The PHOENIX published an article Dec. 6 titled “Religious Holidays Aren’t Represented Equally on Campus.” The story included interviews with members of Loyola’s Muslim and Hindu communities, who expressed desire to have more celebration for their religions’ holidays at Loyola. The article also showed some of these same sources describing that they too enjoyed the Christmas season.
This article sparked a flurry of responses, some outraged, others incredulous, over what readers have deemed an unfair take on the importance of Christmas at Loyola — a Jesuit Catholic university. These responses have come in a variety of ways: email, comments on social media, The PHOENIX website and Breitbart News’ retelling of the article.
The PHOENIX is open to opposing viewpoints. This article, a factual story published in our News section, is no different. One of the foremost objectives of journalism is to start conversations and give voice to different opinions. We even have an entire section devoted to the voices of the Loyola community.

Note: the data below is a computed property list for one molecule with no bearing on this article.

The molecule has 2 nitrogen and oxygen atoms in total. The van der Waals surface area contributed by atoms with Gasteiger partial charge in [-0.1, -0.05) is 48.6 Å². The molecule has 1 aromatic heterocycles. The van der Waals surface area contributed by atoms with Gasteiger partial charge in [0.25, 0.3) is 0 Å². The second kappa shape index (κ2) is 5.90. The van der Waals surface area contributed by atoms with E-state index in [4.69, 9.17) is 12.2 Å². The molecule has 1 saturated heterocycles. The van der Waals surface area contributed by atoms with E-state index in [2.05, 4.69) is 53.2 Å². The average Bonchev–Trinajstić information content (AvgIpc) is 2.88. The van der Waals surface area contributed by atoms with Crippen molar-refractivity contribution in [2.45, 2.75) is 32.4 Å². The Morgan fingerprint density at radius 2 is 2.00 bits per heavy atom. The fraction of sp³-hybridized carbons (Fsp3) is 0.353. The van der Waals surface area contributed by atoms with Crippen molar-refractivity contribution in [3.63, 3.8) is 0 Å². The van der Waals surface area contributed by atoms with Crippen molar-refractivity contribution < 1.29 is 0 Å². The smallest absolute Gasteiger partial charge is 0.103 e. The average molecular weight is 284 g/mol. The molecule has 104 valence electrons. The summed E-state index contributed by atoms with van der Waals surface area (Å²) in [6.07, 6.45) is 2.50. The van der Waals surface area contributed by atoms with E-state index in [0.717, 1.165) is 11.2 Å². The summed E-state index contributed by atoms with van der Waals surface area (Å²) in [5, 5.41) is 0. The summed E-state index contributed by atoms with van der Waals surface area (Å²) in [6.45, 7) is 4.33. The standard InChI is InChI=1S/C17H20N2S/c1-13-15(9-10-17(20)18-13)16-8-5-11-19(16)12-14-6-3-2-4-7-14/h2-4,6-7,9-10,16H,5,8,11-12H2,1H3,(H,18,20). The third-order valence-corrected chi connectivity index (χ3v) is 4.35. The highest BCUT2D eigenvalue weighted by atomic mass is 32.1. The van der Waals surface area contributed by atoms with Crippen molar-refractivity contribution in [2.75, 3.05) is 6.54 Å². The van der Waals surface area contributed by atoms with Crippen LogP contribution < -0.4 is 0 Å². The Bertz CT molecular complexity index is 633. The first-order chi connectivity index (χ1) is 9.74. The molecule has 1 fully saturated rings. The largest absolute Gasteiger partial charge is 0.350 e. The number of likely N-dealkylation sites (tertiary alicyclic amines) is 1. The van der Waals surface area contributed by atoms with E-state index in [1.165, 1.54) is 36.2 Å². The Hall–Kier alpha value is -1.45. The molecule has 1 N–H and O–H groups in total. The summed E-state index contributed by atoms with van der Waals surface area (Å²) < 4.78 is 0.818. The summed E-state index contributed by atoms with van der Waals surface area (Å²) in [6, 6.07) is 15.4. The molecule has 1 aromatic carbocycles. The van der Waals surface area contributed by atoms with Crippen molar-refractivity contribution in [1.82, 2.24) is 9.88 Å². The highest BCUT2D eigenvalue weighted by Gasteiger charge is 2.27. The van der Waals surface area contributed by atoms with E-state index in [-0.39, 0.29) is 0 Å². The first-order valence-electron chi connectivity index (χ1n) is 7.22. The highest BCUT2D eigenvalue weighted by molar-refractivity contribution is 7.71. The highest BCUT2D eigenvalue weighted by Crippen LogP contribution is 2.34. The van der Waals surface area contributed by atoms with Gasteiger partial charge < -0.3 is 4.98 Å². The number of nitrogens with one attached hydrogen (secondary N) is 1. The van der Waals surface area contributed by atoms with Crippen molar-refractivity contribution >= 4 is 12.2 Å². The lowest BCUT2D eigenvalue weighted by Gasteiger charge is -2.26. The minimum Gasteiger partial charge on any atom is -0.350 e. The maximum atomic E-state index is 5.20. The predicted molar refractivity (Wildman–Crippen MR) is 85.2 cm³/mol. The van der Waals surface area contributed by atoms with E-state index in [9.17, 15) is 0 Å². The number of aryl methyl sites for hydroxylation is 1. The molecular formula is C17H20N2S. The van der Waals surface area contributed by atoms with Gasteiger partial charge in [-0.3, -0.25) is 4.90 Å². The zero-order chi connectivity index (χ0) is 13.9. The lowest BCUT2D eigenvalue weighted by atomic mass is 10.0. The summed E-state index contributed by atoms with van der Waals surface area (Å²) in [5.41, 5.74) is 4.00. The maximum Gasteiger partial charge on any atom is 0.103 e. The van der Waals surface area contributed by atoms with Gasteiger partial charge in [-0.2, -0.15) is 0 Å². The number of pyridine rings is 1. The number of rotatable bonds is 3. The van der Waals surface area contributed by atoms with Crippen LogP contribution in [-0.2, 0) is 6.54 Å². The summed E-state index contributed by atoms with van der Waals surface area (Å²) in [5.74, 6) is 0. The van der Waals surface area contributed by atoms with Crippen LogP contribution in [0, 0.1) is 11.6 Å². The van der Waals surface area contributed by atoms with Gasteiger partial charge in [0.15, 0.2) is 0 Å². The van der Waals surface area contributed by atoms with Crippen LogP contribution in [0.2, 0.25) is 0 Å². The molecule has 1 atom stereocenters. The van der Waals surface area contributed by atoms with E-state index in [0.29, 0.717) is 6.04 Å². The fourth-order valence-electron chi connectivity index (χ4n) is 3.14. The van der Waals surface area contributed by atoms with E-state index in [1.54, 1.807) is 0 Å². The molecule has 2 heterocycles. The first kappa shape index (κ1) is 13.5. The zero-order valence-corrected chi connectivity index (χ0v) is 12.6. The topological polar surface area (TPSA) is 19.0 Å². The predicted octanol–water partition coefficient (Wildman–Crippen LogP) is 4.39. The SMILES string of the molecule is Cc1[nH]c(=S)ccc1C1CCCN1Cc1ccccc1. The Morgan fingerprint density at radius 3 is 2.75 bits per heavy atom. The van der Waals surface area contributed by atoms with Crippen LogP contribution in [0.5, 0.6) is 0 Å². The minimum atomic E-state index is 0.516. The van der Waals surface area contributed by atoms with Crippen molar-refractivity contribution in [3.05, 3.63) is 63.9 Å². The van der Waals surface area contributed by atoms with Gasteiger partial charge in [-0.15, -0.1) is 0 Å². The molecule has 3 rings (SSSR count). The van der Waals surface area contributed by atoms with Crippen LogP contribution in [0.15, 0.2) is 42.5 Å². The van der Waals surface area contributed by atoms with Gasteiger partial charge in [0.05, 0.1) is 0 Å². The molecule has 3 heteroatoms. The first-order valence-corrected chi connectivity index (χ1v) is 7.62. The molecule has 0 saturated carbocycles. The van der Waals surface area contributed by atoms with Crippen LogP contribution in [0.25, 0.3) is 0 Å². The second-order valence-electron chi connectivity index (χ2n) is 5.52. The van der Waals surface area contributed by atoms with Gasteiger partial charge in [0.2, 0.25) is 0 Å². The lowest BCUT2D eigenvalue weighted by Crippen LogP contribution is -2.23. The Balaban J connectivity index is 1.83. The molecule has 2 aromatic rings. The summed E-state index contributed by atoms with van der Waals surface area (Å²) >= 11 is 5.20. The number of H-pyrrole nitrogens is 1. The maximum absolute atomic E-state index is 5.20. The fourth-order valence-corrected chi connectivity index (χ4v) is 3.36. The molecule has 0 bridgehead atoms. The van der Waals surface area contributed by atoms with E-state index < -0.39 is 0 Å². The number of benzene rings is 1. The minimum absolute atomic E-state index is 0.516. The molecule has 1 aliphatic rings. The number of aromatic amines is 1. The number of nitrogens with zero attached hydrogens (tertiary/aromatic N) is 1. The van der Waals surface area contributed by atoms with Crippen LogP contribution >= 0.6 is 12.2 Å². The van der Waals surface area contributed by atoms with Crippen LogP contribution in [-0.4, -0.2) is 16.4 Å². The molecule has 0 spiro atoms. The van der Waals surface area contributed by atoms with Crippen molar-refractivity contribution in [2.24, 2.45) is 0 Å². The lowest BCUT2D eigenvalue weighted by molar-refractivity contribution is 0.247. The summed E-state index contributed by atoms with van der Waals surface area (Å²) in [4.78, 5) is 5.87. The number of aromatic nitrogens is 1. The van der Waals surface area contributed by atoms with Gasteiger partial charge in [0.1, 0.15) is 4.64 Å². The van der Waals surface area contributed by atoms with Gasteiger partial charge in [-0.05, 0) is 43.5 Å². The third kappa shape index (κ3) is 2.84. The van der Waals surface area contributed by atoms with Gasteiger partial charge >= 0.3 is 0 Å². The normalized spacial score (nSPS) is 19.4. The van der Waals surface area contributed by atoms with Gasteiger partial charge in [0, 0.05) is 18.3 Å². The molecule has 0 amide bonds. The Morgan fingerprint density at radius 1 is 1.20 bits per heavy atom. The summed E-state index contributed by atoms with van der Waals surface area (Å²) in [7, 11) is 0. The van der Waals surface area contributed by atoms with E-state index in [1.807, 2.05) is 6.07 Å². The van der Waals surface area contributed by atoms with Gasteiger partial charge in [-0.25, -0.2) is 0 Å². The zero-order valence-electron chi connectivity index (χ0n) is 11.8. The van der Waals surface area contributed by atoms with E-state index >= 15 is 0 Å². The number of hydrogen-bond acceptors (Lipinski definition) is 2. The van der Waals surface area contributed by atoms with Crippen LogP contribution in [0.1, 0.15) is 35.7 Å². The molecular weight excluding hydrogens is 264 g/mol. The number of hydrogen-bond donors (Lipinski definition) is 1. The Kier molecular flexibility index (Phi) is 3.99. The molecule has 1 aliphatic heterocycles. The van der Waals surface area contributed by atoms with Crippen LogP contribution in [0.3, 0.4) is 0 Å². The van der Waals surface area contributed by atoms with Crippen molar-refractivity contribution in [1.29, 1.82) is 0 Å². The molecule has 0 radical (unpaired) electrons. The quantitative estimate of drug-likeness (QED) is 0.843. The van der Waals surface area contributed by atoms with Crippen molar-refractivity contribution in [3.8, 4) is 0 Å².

But at times, articles — such as this one — are met with responses that veer into hateful, closed-minded comments that do little to further a conversation. The author of this article, Sajedah Al-Khzaleh, has been at the receiving end of expletive-filled notes, some incurring violent language and others accusing her of terrorism because of her name alone.
The PHOENIX encourages its readers to voice their opinions, even if they disagree with our own or seem awry of the central point of a straight-forward news article. But we don’t support comments that only promote hate and stifle diversity in the media — an important tenet of journalism is allowing multiple voices to be heard.
Readers, you are welcome to submit respectful, thought-out writings to our Opinion Editor at firstname.lastname@example.org. It’s easy to leave a comment over the internet, with little chance of face-to-face interaction. I encourage you to instead take a step back, go outside your comfort zones and analyze your arguments. Truly listen to the people with opinions differing from your own, and consider the strengths and weaknesses of these opinions, so you may respond with empathy rather than hate.